Enticing, exciting, alarming and alluring. There are a thousand more words to describe your first thoughts when you step out into the hustle bustle of Thailand’s capital, but those were the four to hit me. I loved it immediately – but it’s also a shock to the system. I warn you: after 24 hours in the city, your eyeballs will literally hurt from everything you’ve seen.
Racing through the city on a tuk-tuk is the easiest, cheapest and quickest way to get around and feel part of the street. As you dart in and out of the traffic (it’s the worst I’ve seen anywhere in the world, worse than Athens on a bad day!), exotic smells hit your nostrils and the colors of spices and fish and fruits come into view.
There will be stall after stall of sellers, trying to trap you with promises of a good meal at a good price. Then you’ll whizz past ancient temples as expert salesman wave gleaming jewel tones of fabric in your path, promising to make you the best suit in your wardrobe by 4pm that afternoon. And as soon as you step from your tuk-tuk out into the heat, there’s a gaggle of petite, pretty girls, pulling you towards their parlor for the massage of your life – like no other you’ve ever had.
This is all startling and stunning but sometimes, when the shocks come too hard and too quick, you need a sanctuary to escape to. Thankfully the Shangri-La became my very own, well, Shangri-La. Perfectly positioned on the edge of the river Chao Phraya, the hotel’s location not only offers a cooling breeze but a great travelling–without-moving edge. If you get too exhausted getting out into the melee, you can let the madness come to you. Watching the life of the river from the calm of your lounger, cocktail in hand, cold towel and fruit being offered at regular intervals, is bliss. And surely has to be the most charming and luxurious way to witness the people and their comings and goings without having to fasten your seatbelt. If your stomach feels as sensitive as your soul, hideaway in Angelina’s, the hotels Italian brasserie, voted best Italian restaurant in Bangkok 10 years in a row– and serving a very refreshing high tea at the peak of the midday sun.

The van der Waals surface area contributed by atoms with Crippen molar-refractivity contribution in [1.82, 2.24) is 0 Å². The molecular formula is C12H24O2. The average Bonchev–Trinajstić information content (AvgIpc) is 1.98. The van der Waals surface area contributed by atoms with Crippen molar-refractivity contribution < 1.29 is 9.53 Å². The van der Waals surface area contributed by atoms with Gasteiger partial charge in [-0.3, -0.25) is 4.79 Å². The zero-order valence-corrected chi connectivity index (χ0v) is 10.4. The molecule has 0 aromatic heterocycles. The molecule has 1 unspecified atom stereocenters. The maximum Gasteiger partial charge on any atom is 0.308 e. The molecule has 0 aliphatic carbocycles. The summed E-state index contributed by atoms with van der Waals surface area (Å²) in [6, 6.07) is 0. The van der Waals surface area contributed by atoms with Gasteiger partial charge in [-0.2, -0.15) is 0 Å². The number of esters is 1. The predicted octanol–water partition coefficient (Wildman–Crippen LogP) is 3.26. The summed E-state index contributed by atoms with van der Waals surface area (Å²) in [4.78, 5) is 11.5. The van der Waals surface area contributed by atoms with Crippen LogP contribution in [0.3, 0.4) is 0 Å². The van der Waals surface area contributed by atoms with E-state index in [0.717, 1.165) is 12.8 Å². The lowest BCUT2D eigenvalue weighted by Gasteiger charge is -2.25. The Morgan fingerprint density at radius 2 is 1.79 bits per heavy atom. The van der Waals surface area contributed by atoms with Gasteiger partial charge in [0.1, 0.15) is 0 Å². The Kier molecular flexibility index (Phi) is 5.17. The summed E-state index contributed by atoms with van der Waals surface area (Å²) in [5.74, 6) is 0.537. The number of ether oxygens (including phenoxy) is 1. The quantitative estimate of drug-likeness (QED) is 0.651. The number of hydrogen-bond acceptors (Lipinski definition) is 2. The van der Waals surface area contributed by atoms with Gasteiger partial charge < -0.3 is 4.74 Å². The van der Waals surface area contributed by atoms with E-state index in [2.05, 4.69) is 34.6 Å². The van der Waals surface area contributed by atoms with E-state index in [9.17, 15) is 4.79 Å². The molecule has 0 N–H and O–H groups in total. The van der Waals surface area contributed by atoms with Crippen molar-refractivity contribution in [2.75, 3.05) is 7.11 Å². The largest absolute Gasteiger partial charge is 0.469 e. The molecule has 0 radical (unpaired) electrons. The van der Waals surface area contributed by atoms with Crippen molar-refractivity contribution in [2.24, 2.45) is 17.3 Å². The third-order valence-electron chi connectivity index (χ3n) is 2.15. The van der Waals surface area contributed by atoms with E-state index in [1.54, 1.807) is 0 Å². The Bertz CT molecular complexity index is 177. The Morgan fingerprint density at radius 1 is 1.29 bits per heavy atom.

1. Shopping for items you didn’t even know you wanted at the legendary weekend market, Chatuchak. Everything is reasonably well made and reasonably priced, so even if you’re venturing to Thailand in February, stock up on Christmas presents for people back home.
2. Gawking in wonder at the reclining Buddha at Wat Pho is another don’t miss thing on any sensible Siam traveler’s agenda. Wat Pho is the largest and oldest temple in Bangkok, dating back to the 16th century, and its famous lazy Buddha is 46m long and 15m high. It’s breathtaking. Imitating the Buddha as he rested before reaching his final nirvana, his eyes and feet are decorated with mother of pearl while the rest of him is covered in gold leaf. He glows! He inspires! He transfixes! Allow for a full morning there as you’ll feel blessed just soaking in the atmosphere (yes, there are a few monks on hand to make it authentic).
3. Clapping for traditional Thai dancers as they weave their way towards you in elaborate gold costumes and magnificent head pieces (seriously, each head piece is unique, ornate and resembles a temple). Sway to the customary music as they perform a dance that their ancestors have been doing for centuries. Watch their finger tips for the most subtle of movements – they draw attention to the beautiful arching of their hands with finger decorations quite unlike anything you’ll see anywhere else in the world. We saw a great show at Salathip, the Shangri-La’s Thai restaurant – where by the way I had the most delicious mushroom and lemongrass soup of my life. Ever. I can still taste it now.
So for tastes, sights, smells and of course the odd crazy person on a tuk-tuk that you will never forget, Bangkok is the place. And the Shangri-La is the place to keep you sane once you’re amongst it all. A winning combination of shocking and soothing.